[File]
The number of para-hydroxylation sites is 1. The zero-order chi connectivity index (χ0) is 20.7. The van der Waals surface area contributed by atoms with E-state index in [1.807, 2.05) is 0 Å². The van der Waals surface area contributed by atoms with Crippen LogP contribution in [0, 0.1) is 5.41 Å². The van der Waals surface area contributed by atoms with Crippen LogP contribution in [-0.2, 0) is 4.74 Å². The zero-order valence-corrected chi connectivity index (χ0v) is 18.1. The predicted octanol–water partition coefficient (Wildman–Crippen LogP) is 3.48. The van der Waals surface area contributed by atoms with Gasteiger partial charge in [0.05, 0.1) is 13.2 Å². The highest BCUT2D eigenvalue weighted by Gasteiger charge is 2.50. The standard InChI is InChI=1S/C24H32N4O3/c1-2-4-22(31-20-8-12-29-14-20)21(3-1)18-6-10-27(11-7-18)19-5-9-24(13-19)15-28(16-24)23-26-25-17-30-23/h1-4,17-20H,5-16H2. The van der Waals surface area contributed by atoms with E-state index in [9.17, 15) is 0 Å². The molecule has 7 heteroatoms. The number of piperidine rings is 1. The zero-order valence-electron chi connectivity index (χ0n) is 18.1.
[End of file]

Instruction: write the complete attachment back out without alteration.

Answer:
The number of para-hydroxylation sites is 1. The zero-order chi connectivity index (χ0) is 20.7. The van der Waals surface area contributed by atoms with E-state index in [1.807, 2.05) is 0 Å². The van der Waals surface area contributed by atoms with Crippen LogP contribution in [0, 0.1) is 5.41 Å². The van der Waals surface area contributed by atoms with Crippen LogP contribution in [-0.2, 0) is 4.74 Å². The zero-order valence-corrected chi connectivity index (χ0v) is 18.1. The predicted octanol–water partition coefficient (Wildman–Crippen LogP) is 3.48. The van der Waals surface area contributed by atoms with Gasteiger partial charge in [0.05, 0.1) is 13.2 Å². The highest BCUT2D eigenvalue weighted by Gasteiger charge is 2.50. The standard InChI is InChI=1S/C24H32N4O3/c1-2-4-22(31-20-8-12-29-14-20)21(3-1)18-6-10-27(11-7-18)19-5-9-24(13-19)15-28(16-24)23-26-25-17-30-23/h1-4,17-20H,5-16H2. The van der Waals surface area contributed by atoms with E-state index in [9.17, 15) is 0 Å². The molecule has 7 heteroatoms. The number of piperidine rings is 1. The zero-order valence-electron chi connectivity index (χ0n) is 18.1.